A Look Back at Occupy

No one walked away from Occupy the same person. The occupiers will always say “we learned so much,” and the simplicity of the words belie how deep the change runs. We all learned so much in the season of Occupy. We learned there is a hostile army threaded through our nation. We learned that children can be casually brutalized, just to keep traffic from being inconvenienced.

We learned that Americans can come together and care for one another. We learned there is a great and terrible spirit in this land, the sleeping giant of our spirits summed together.

Quinn Norton was Wired’s correspondent for the Occupy Movement, and today, she has a 7,500 piece up on the site looking back on what she experienced, and what worked and what failed. (Among the things she felt didn’t work was the General Assembly: “The idea of the GA — its process, its form, inclusiveness — failed. It had all the best chances to evolve, imprinted on the consciousness of thousands of occupiers like a second language. No idea gets a better chance than that, and it still failed.”)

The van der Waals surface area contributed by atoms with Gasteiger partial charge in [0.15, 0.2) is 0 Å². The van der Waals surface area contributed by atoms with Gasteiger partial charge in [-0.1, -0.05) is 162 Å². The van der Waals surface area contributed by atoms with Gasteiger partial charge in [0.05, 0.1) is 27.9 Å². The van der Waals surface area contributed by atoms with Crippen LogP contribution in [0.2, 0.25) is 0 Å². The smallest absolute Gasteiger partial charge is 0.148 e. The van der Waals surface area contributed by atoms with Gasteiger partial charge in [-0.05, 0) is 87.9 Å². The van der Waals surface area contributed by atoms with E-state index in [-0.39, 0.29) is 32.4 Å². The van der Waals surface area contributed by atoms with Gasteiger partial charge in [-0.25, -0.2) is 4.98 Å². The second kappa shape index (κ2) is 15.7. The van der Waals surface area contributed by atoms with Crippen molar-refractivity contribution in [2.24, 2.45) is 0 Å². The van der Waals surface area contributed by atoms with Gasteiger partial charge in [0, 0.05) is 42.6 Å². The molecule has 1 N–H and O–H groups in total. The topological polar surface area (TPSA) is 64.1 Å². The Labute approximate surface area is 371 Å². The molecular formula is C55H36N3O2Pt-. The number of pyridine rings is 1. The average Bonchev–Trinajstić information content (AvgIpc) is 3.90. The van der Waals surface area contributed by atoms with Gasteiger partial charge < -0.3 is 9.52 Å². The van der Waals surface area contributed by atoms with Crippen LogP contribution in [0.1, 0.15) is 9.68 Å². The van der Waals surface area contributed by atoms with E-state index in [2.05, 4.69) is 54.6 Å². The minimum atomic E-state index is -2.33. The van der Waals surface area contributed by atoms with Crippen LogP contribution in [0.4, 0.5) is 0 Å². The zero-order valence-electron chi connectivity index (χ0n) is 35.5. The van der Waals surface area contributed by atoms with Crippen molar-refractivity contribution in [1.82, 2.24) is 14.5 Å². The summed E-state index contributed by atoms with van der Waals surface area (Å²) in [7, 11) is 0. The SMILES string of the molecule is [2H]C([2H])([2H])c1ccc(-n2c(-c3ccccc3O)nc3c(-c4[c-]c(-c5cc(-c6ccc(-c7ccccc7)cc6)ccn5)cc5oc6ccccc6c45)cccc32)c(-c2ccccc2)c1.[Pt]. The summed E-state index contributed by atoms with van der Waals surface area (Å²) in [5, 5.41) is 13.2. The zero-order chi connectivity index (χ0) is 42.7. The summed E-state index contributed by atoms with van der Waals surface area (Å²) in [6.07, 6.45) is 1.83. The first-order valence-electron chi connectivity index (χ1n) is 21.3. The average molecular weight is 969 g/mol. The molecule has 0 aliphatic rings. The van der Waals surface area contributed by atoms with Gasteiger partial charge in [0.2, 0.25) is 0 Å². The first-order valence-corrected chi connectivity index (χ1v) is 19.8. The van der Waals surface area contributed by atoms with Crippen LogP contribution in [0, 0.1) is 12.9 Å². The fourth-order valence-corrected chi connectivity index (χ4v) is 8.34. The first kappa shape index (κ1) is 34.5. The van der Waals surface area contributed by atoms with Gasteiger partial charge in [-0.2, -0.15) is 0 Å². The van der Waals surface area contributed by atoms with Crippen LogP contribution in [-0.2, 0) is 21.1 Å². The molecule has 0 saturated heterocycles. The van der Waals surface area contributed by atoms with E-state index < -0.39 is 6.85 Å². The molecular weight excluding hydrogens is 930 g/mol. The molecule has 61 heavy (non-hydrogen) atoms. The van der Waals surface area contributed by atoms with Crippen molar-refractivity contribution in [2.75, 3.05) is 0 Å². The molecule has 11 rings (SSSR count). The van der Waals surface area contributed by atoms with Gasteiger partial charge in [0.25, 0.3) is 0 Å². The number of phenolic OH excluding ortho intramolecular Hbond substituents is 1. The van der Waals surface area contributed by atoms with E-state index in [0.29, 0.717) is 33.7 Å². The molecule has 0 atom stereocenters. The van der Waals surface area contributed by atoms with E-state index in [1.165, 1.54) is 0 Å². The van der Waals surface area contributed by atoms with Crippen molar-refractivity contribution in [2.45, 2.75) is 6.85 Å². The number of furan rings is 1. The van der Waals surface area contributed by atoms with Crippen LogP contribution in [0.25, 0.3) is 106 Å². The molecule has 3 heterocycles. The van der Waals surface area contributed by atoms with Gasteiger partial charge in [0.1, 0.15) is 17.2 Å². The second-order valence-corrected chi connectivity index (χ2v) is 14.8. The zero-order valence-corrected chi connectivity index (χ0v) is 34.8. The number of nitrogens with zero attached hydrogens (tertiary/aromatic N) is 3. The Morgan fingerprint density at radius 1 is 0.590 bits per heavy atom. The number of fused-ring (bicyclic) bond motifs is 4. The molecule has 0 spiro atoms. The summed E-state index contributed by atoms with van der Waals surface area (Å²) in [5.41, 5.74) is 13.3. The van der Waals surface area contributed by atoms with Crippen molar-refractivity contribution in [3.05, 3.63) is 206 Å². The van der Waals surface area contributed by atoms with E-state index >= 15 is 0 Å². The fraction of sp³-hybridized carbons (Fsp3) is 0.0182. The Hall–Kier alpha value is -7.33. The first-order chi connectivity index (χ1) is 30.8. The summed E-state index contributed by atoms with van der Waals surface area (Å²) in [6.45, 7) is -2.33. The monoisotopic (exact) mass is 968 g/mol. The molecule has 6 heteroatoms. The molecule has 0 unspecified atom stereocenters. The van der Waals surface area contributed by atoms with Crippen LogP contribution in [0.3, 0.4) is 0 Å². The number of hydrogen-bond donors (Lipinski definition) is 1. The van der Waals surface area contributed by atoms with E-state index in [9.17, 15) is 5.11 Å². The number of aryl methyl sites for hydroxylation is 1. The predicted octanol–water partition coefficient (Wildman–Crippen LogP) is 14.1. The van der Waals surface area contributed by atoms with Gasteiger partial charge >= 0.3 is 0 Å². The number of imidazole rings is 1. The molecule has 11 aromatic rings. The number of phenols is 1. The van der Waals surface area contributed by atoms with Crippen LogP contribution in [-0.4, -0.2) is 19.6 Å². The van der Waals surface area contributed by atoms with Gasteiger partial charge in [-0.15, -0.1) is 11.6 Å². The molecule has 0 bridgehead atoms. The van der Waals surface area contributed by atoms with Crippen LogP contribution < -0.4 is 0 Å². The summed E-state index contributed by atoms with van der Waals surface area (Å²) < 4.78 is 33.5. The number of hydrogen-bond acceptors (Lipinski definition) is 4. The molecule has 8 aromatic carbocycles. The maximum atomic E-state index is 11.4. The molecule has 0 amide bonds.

4 Comments / Post A Comment

Ceux qui font les révolutions à moitié ne font que se creuser un tombeau.

Megano! (#124)

I wouldn’t feel too bad, the General Assembly worked out way worse during the French Revolution.

selenana (#673)

Thanks for linking this. Good read.

Markham (#1,862)

Occupy’s impact IMO breaks down like this:

1) Huge impact on the participants, not so much on anyone else beyond….

2) Your Facebook friends who post income inequality memes and the dozens of writers who write about same. Whether or not these things have valid economic reasoning behind them is another AKA yes it exists, but is it caused by the things the writer says it’s caused by?

3) Cultural Vocabulary: “Occupy this, occupy that”

In the end we’re in the same place, no progress and the real reason behind income inequality: lack of low skill middle class jobs has barely been talked about let alone addressed.

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